On one of our last evenings, Pepe took us to a fancy Laotian restaurant where he said important people from the embassies and government take their visitors. At the front of the restaurant a small stage was set up where a male college student played the khaen, a traditional Laotian wind instrument made of a double row of bamboo-like reeds. Girls with porcelain faces and cone-shaped buns atop their heads performed the national folk dance of lamvong, extending their arms and legs in deliberate movements while their hands swayed back and forth, their fingers arched back towards their wrists.

Pepe told us that the arch of the fingers in Laotian and Thai dancers is very important; a symbol of the dancers experience and abilities. Dancers start training at a young age, beginning with their parents bending their fingers back in attempt to mold the bone. As a result many dancers are extraordinarily elastic and able to bend their fingers backwards almost to the wrist. The young Laotian dancers and musicians at the restaurant were all students at a local music school, practicing here as part of their program. At the end of each dance, each girl would bow and then quickly race off to the back in a fit of giggles.

While we watched the girls dance we ate sticky rice,a food that can easily be described as every Laotian’s staple: eaten as the base for every single meal in Laos. This translates into a consumption rate of 240 pounds of rice per year per person! In comparison, the average American consumes 20 pounds.

Pepe showed us the proper way to eat sticky rice. He pulled a chunk of rice from the clumped mass in the bamboo container and held it between his fingers. “What you do is squeeze the rice between your fingers.” While he talked, he continued to squeeze and pinch. “Many foreigners don’t do this correctly. Some of the eat it with a fork!” He looked surprised and disgusted. “They don’t understand that the more you squeeze, the better the sticky rice will taste. Once you are ready you just dip your sticky rice into your curry or soup.”

I pulled off a chunk of the sticky rice.

Without going into the history of my dislike for rice I will say that I didn’t believe kneading this bland hunk of rice between my fingers would make me like it any more. Yet I followed procedure. I pinched and I kneaded and I eventually turned my rice into an unrecognizable ball of white putty.  It was moist and chewy and delicious. I realized I was beginning to fall in love.

In the evening we left the restaurant and returned to our sleeping headquarters. We had parked Nacho along the Mekong River across from the Grand Hotel. Just a few steps away, a long row of clothing vendors had set up on the boardwalk for the night market. People walked around selling snacks, and mobile pedicurists each carried a stool and a shallow tub for washing feet and carrying manicure tools, ready to start scrubbing with the wave of a hand. Yes, we live in our van down by the river. But it’s the Mekong River, so we’ll drink to that.

[grooveshark width=”580″ id=”1332702″ autoplay=”0″ style=”metal”]Mekong by The Refreshments on Grooveshark[/grooveshark]

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Jul 2013

Asia, Blog

DISCUSSION 18 Comments

Searching for a Piece of Burma

In the past I’ve mentioned my undying love for Anthony Bourdain, host of No Reservations. Just a few months ago he came out with a new show on CNN called Parts Unknown. He said that he accepted the offer because it would gain him access to places that American TV cameras rarely get to visit. Guess where the show debuted? Burma.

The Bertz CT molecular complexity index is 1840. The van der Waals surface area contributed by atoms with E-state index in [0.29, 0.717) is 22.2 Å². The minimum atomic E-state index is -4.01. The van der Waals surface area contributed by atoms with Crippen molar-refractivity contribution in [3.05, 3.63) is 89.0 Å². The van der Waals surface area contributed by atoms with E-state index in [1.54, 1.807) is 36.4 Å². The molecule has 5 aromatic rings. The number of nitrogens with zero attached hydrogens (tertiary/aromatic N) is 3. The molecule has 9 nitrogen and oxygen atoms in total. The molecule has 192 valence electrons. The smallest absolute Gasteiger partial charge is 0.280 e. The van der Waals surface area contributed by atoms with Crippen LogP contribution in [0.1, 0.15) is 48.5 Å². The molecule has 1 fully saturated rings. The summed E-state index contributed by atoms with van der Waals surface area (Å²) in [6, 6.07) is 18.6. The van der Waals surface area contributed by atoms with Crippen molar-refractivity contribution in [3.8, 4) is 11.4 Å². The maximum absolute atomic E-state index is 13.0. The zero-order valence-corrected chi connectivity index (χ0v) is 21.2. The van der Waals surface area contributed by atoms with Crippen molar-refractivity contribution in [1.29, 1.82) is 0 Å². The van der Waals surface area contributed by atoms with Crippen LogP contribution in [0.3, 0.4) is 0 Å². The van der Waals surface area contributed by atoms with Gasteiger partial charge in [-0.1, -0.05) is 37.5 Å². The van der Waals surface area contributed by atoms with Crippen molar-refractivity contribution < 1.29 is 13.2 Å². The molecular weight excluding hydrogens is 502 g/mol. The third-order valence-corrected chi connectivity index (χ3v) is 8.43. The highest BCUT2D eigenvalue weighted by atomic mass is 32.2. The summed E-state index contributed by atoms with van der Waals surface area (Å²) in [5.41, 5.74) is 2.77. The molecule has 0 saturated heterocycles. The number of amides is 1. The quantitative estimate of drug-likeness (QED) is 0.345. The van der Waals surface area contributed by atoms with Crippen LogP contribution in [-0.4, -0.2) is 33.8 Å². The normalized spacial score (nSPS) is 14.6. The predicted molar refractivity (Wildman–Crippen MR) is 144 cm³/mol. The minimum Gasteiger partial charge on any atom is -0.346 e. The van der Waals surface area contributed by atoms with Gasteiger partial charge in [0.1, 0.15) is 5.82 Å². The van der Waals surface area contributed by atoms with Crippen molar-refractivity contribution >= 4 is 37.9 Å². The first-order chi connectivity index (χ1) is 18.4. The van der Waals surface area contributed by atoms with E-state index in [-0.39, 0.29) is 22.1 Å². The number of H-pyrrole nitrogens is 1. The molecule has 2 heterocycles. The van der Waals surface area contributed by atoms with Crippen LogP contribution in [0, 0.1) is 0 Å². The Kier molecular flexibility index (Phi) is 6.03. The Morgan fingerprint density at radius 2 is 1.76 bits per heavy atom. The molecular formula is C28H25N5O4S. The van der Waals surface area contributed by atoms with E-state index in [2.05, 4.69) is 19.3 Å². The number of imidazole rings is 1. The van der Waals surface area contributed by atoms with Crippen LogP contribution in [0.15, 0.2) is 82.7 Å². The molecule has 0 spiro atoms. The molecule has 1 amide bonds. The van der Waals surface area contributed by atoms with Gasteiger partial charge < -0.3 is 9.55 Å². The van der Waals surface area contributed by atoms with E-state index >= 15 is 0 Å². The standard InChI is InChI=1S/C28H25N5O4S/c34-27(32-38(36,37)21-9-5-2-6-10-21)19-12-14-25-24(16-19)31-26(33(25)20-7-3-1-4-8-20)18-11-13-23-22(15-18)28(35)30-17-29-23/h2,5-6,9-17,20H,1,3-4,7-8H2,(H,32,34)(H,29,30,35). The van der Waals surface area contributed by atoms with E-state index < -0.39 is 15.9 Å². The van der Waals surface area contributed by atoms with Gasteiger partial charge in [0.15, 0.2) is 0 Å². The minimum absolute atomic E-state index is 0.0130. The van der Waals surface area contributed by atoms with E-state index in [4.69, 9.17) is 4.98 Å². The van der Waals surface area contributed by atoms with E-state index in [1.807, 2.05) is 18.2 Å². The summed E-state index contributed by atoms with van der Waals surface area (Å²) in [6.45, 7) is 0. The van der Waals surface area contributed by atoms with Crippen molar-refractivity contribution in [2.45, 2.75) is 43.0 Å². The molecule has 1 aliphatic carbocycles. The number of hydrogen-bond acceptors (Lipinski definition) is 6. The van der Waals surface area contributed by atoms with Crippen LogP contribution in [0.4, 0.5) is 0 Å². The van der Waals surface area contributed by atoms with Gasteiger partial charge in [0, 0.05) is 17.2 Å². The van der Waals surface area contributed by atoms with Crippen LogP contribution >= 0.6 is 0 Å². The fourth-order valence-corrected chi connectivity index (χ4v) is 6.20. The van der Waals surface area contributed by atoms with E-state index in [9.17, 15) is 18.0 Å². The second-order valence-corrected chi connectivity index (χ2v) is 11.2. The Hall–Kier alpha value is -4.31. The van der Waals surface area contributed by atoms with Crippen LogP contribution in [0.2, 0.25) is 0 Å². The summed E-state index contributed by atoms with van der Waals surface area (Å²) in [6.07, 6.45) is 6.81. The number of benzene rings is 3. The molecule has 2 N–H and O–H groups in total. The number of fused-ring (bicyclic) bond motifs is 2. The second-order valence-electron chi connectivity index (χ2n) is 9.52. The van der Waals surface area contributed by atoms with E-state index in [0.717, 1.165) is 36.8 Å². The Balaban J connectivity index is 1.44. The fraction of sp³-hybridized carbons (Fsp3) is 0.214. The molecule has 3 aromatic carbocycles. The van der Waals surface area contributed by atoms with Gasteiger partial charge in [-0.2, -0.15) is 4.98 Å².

Bourdain said, “If we had come a year earlier, we would have been deported. Almost overnight, people there were free to say what they want. Press restrictions had been lifted. That was an extraordinary thing to witness.”

I thought about this particular episode as Brad and I skirted alongside the Thai and Burmese border. Besides Anthony’s show on Burma, the only other footage I had ever seen of the country was from a documentary called Burma VJ. This followed the disturbing story of the 2007 protests against the Burmese military regime. The smuggled footage clearly displayed the people’s frustration with their government’s censorship and control over them.

Today however, Burma is in the midst of reinventing itself. In just a short period of time things have changed quickly; censorship has stopped and the borders have opened. Despite the country’s claim to open borders, it is still not so easy to travel within the country. Currently the government has designated specific zones as “tourist appropriate”, leaving the remainder of the country absolutely off limits to the wandering eye of the foreigner. For us, given the restrictions to certain provinces, driving from East to West through the country to reach India would clearly be impossible.

So we couldn’t exactly get into Burma, but we could get pretty dang close. We stopped in the town of Mae Sot; the main point of entry for more than 180,000 Burmese refugees who have fled into Thailand to live and work in the region. These circumstances, as unpleasant as they may be, have created a mix of faces and culture unlike anything we had seen to date in Thailand.

Our first Burmese experience began with Bobo and Ma Yae. Bobo was a handsome Burmese with deep brown eyes, a wide jawbone and black tattoos which ran up his forearms and crept under his sleeves. At his side was Ma Yae, another native Burmese. She had shiny black hair that rested at her shoulders and was as cute as a button in her red collared shirt sprinkled with Mickey Mouse faces. In just a week’s time she’d be returning to Burma to attend her sister’s wedding.